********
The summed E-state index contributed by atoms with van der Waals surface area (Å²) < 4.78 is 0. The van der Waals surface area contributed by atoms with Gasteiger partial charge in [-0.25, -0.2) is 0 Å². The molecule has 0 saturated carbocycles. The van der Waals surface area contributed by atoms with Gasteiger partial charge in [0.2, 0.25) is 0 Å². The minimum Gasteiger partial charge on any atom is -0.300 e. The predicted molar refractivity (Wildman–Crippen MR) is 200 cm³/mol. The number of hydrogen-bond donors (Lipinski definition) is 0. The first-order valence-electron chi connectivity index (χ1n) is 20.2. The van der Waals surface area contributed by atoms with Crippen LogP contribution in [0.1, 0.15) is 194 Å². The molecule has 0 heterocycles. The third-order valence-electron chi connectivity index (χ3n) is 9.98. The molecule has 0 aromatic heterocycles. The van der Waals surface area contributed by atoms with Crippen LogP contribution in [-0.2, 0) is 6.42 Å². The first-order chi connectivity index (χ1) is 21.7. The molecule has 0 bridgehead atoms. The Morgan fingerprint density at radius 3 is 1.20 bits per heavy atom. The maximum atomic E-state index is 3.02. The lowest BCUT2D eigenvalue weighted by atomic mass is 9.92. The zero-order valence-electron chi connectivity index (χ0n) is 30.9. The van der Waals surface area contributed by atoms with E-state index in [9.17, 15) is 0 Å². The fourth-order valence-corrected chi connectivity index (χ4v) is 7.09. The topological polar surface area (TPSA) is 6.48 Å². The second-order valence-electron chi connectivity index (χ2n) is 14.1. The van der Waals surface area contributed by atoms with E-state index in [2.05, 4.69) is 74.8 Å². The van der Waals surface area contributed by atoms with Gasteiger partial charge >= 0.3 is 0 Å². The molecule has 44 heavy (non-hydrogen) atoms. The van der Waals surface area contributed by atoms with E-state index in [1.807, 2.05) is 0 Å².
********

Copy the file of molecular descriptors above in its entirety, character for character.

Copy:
The summed E-state index contributed by atoms with van der Waals surface area (Å²) < 4.78 is 0. The van der Waals surface area contributed by atoms with Gasteiger partial charge in [-0.25, -0.2) is 0 Å². The molecule has 0 saturated carbocycles. The van der Waals surface area contributed by atoms with Gasteiger partial charge in [0.2, 0.25) is 0 Å². The minimum Gasteiger partial charge on any atom is -0.300 e. The predicted molar refractivity (Wildman–Crippen MR) is 200 cm³/mol. The number of hydrogen-bond donors (Lipinski definition) is 0. The first-order valence-electron chi connectivity index (χ1n) is 20.2. The van der Waals surface area contributed by atoms with Crippen LogP contribution in [0.1, 0.15) is 194 Å². The molecule has 0 heterocycles. The third-order valence-electron chi connectivity index (χ3n) is 9.98. The molecule has 0 aromatic heterocycles. The van der Waals surface area contributed by atoms with Crippen LogP contribution in [-0.2, 0) is 6.42 Å². The first-order chi connectivity index (χ1) is 21.7. The molecule has 0 bridgehead atoms. The Morgan fingerprint density at radius 3 is 1.20 bits per heavy atom. The maximum atomic E-state index is 3.02. The lowest BCUT2D eigenvalue weighted by atomic mass is 9.92. The zero-order valence-electron chi connectivity index (χ0n) is 30.9. The van der Waals surface area contributed by atoms with E-state index in [9.17, 15) is 0 Å². The fourth-order valence-corrected chi connectivity index (χ4v) is 7.09. The topological polar surface area (TPSA) is 6.48 Å². The second-order valence-electron chi connectivity index (χ2n) is 14.1. The van der Waals surface area contributed by atoms with E-state index in [2.05, 4.69) is 74.8 Å². The van der Waals surface area contributed by atoms with Gasteiger partial charge >= 0.3 is 0 Å². The molecule has 44 heavy (non-hydrogen) atoms. The van der Waals surface area contributed by atoms with E-state index in [1.807, 2.05) is 0 Å².